Abercrombie's Polarizing CEO Abruptly Retires
After curbing its multi-sensory assault in store and offering more non-logoed merchandise in new sizes and colors, Abercrombie and Fitch is now resorting to even more drastic measures to reverse flagging sales.
CEO Mike Jeffries, who is credited with transforming the 122-year-old sporting goods retailer into a racy arbiter of youth culture, announced his retirement -- effective immediately -- this morning. As the company searches for a successor, a group of senior executives, including executive chairman Arthur Martinez and COO Jonathan Ramsden, will manage day-to-day operations, Abercrombie said.
Jeffries' reign at the company over the past two decades has not been without its fair share of controversies. In a Salon profile in 2006, the now 70-year-old said, "A lot of people don't belong [in our clothes], and they can't belong. Are we exclusionary? Absolutely."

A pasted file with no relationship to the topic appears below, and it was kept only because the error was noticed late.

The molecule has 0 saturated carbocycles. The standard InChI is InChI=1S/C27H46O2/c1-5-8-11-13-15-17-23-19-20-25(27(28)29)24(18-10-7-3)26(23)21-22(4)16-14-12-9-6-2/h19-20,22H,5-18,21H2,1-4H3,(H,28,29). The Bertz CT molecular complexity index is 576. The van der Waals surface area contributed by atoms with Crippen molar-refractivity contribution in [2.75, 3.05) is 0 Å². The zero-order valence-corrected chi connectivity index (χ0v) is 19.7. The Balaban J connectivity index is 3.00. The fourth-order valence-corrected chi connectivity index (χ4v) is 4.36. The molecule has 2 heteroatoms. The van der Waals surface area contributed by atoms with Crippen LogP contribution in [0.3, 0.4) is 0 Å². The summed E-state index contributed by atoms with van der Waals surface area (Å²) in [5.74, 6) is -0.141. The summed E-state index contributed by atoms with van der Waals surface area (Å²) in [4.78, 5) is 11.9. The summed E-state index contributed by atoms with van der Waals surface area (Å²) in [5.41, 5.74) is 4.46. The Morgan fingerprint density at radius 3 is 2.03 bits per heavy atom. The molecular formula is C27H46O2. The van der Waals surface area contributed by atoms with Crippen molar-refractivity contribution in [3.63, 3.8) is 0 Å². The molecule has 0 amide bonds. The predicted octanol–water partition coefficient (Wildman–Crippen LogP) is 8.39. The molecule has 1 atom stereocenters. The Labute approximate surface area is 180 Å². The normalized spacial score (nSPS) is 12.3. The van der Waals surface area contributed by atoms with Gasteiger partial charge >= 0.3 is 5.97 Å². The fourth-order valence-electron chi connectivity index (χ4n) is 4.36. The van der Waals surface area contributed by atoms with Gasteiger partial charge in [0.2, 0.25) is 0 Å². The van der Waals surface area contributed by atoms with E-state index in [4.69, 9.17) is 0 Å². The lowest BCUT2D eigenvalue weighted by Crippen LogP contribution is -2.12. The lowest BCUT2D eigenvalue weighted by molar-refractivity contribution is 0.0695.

But today, Abercrombie -- and its sister brand Hollister -- have all but lost their exclusive luster, as the teen market has been disrupted by fast fashion retailers like H&M and Forever 21, as well as a host of online outlets. The company reported a third quarter sales drop of 12 percent, which Jeffries called "disappointing in what remains a very challenging environment for young apparel."
Wall Street seems to be applauding the executive shakeup. The company's stock was up almost 7 percent as of 10:50 a.m. ET.
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